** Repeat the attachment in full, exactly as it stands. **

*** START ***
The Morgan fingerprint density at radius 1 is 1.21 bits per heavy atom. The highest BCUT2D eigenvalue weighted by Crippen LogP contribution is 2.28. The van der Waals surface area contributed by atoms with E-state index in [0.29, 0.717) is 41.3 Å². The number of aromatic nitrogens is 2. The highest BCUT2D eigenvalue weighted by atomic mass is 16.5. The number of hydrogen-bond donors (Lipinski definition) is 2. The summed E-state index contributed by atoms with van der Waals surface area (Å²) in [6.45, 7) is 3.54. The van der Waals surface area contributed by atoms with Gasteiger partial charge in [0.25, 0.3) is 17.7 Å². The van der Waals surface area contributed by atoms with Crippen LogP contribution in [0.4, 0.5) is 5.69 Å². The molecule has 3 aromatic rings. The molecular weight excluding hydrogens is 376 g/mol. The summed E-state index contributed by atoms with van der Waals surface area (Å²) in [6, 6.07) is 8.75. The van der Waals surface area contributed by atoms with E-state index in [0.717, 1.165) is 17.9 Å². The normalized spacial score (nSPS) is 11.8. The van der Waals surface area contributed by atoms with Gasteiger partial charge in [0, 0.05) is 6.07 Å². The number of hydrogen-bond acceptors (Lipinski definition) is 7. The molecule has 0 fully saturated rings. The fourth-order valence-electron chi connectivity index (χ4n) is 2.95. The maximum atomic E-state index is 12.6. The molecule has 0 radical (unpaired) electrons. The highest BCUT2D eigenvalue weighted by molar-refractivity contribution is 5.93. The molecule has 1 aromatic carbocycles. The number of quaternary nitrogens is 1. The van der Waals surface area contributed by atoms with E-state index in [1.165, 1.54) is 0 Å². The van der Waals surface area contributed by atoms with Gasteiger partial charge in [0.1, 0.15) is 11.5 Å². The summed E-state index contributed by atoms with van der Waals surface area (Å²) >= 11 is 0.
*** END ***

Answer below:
The Morgan fingerprint density at radius 1 is 1.21 bits per heavy atom. The highest BCUT2D eigenvalue weighted by Crippen LogP contribution is 2.28. The van der Waals surface area contributed by atoms with E-state index in [0.29, 0.717) is 41.3 Å². The number of aromatic nitrogens is 2. The highest BCUT2D eigenvalue weighted by atomic mass is 16.5. The number of hydrogen-bond donors (Lipinski definition) is 2. The summed E-state index contributed by atoms with van der Waals surface area (Å²) in [6.45, 7) is 3.54. The van der Waals surface area contributed by atoms with Gasteiger partial charge in [0.25, 0.3) is 17.7 Å². The van der Waals surface area contributed by atoms with Crippen LogP contribution in [0.4, 0.5) is 5.69 Å². The molecule has 3 aromatic rings. The molecular weight excluding hydrogens is 376 g/mol. The summed E-state index contributed by atoms with van der Waals surface area (Å²) in [6, 6.07) is 8.75. The van der Waals surface area contributed by atoms with E-state index in [0.717, 1.165) is 17.9 Å². The normalized spacial score (nSPS) is 11.8. The van der Waals surface area contributed by atoms with Gasteiger partial charge in [0, 0.05) is 6.07 Å². The number of hydrogen-bond acceptors (Lipinski definition) is 7. The molecule has 0 fully saturated rings. The fourth-order valence-electron chi connectivity index (χ4n) is 2.95. The maximum atomic E-state index is 12.6. The molecule has 0 radical (unpaired) electrons. The highest BCUT2D eigenvalue weighted by molar-refractivity contribution is 5.93. The molecule has 1 aromatic carbocycles. The number of quaternary nitrogens is 1. The van der Waals surface area contributed by atoms with E-state index in [1.165, 1.54) is 0 Å². The van der Waals surface area contributed by atoms with Gasteiger partial charge in [0.1, 0.15) is 11.5 Å². The summed E-state index contributed by atoms with van der Waals surface area (Å²) >= 11 is 0.